Although the series is set in Miami, Florida, many of the exterior scenes are filmed in Long Beach, California. Many landmark buildings and locations in Long Beach are featured throughout the series. The finale episode's airport scene takes place at Ontario International Airport in Ontario, California.
In preparation for the UK launch of the series, Fox experimented with an SMS-based viral marketing campaign. Mobile phone owners received the following unsolicited SMS messages addressed to them by name with no identifying information other than being from "Dexter": "Hello (name). I'm heading to the UK sooner than you might think. Dexter." The SMS-message was followed by an email directing the user to an online video "news report" about a recent spree of killings. Using on-the-fly video manipulation, the user's name and a personalized message were worked into the report—the former written in blood on a wall near the crime scene, the latter added to a note in an evidence bag carried past the camera. While the marketing campaign succeeded in raising the profile of the show, it proved unpopular with many mobile owners, who saw this as spam advertising aimed at mobile phones. In response to complaints about the SMS element of the campaign, Fox issued the following statement:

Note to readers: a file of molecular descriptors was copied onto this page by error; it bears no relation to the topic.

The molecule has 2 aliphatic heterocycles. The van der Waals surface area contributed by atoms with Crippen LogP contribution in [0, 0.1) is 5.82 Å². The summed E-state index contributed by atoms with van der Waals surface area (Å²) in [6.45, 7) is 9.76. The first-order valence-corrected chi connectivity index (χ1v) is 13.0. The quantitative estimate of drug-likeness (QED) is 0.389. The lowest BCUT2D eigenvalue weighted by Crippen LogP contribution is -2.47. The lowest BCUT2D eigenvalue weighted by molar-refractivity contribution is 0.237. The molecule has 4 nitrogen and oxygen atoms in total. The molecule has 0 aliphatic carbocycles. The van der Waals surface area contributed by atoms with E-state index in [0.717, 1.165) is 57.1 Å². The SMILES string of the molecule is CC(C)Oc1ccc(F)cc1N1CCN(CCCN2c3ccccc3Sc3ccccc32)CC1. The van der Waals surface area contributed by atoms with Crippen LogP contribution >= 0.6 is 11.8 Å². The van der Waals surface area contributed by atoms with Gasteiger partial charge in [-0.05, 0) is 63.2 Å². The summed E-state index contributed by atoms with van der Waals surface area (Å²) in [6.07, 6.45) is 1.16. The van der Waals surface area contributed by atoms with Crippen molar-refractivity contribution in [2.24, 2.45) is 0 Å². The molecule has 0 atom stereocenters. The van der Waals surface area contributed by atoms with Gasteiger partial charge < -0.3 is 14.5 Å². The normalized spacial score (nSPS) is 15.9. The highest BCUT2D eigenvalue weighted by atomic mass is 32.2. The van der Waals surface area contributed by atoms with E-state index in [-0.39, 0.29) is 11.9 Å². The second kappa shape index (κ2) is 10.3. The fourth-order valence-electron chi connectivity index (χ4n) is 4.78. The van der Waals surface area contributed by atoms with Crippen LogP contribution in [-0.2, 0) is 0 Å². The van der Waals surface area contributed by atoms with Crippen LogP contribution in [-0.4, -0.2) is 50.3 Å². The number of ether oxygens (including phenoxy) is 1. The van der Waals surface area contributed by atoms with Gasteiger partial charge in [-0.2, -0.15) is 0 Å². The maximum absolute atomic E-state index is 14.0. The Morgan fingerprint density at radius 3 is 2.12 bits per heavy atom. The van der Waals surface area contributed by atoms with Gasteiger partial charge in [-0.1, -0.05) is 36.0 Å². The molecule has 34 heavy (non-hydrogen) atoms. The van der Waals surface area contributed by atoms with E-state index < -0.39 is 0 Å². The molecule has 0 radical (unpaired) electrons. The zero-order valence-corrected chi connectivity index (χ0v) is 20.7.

The text message you received was part of an internet viral campaign for our newest show Dexter. However, it was not us who sent you the text, but one of your friends. We do not have a database of viewer phone numbers. The text message went along with a piece on the net that you can then send on to other people you know. If you go to you will see the page that one of your friends has filled in to send you that message. Therefore I suggest you have a word with anyone who knows your mobile number and see who sent you this message. For the record we did not make a record of any phone numbers used in this campaign.
Although reception to individual seasons has varied, the overall response to Dexter has been positive. The first, second, fourth, and seventh seasons received critical acclaim, the third and fifth seasons received generally positive reviews, while the sixth and eighth seasons received mixed to negative reviews. While remarking on some of the show's more formulaic elements (quirky detective, hero with dense workmates, convenient plot contrivances), Tad Friend of The New Yorker remarked that when Dexter is struggling to connect with Rita or soliciting advice from his victims, "the show finds its voice."
The review aggregator website Metacritic calculated a score of 77 from a possible 100 for season one, based on 27 reviews, making it the third-best reviewed show of the 2006 fall season. This score includes four 100% scores (from the New York Daily News, San Francisco Chronicle, Chicago Sun-Times and People Weekly). Brian Lowry, who had written one of the three poor reviews Metacritic tallied for the show, recanted his negative review in a year-end column for the trade magazine Variety, after watching the full season. On Metacritic, season two has a score of 85 with all 11 reviews positive; season three scored 78 with 13 reviews; season four scored 77 with 14 reviews; season five scored 76 with 11 reviews; season six scored 62 with 10 reviews; season seven scored 81 with 7 reviews; and season eight scored 71 with 10 reviews.